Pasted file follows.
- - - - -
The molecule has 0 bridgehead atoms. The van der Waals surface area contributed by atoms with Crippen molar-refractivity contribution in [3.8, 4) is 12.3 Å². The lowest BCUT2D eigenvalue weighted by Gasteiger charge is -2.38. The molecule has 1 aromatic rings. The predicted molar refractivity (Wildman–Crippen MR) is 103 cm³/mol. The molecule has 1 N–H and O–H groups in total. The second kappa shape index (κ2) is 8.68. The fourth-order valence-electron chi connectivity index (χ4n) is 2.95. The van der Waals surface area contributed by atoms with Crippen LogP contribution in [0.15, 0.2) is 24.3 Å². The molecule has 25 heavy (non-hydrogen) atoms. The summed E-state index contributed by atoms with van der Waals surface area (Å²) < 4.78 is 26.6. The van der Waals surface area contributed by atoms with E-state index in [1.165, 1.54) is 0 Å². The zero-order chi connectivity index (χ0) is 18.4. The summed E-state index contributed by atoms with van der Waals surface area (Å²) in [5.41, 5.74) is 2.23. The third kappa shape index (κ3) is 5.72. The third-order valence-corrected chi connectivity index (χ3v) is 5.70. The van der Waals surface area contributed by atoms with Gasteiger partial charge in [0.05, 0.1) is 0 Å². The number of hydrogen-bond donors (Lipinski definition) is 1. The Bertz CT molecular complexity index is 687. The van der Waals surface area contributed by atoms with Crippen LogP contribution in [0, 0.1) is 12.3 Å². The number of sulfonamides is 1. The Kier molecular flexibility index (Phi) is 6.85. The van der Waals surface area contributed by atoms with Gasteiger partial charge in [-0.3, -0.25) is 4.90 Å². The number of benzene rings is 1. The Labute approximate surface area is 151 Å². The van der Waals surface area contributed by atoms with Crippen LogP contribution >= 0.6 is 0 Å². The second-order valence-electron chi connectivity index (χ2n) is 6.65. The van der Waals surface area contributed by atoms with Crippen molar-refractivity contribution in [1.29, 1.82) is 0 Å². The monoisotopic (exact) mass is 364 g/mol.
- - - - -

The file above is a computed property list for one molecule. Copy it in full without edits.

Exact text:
The molecule has 0 bridgehead atoms. The van der Waals surface area contributed by atoms with Crippen molar-refractivity contribution in [3.8, 4) is 12.3 Å². The lowest BCUT2D eigenvalue weighted by Gasteiger charge is -2.38. The molecule has 1 aromatic rings. The predicted molar refractivity (Wildman–Crippen MR) is 103 cm³/mol. The molecule has 1 N–H and O–H groups in total. The second kappa shape index (κ2) is 8.68. The fourth-order valence-electron chi connectivity index (χ4n) is 2.95. The van der Waals surface area contributed by atoms with Crippen LogP contribution in [0.15, 0.2) is 24.3 Å². The molecule has 25 heavy (non-hydrogen) atoms. The summed E-state index contributed by atoms with van der Waals surface area (Å²) < 4.78 is 26.6. The van der Waals surface area contributed by atoms with E-state index in [1.165, 1.54) is 0 Å². The zero-order chi connectivity index (χ0) is 18.4. The summed E-state index contributed by atoms with van der Waals surface area (Å²) in [5.41, 5.74) is 2.23. The third kappa shape index (κ3) is 5.72. The third-order valence-corrected chi connectivity index (χ3v) is 5.70. The van der Waals surface area contributed by atoms with Gasteiger partial charge in [0.05, 0.1) is 0 Å². The number of hydrogen-bond donors (Lipinski definition) is 1. The Bertz CT molecular complexity index is 687. The van der Waals surface area contributed by atoms with Crippen LogP contribution in [0, 0.1) is 12.3 Å². The number of sulfonamides is 1. The Kier molecular flexibility index (Phi) is 6.85. The van der Waals surface area contributed by atoms with Gasteiger partial charge in [-0.3, -0.25) is 4.90 Å². The number of benzene rings is 1. The Labute approximate surface area is 151 Å². The van der Waals surface area contributed by atoms with Crippen LogP contribution >= 0.6 is 0 Å². The second-order valence-electron chi connectivity index (χ2n) is 6.65. The van der Waals surface area contributed by atoms with Crippen molar-refractivity contribution in [1.29, 1.82) is 0 Å². The monoisotopic (exact) mass is 364 g/mol.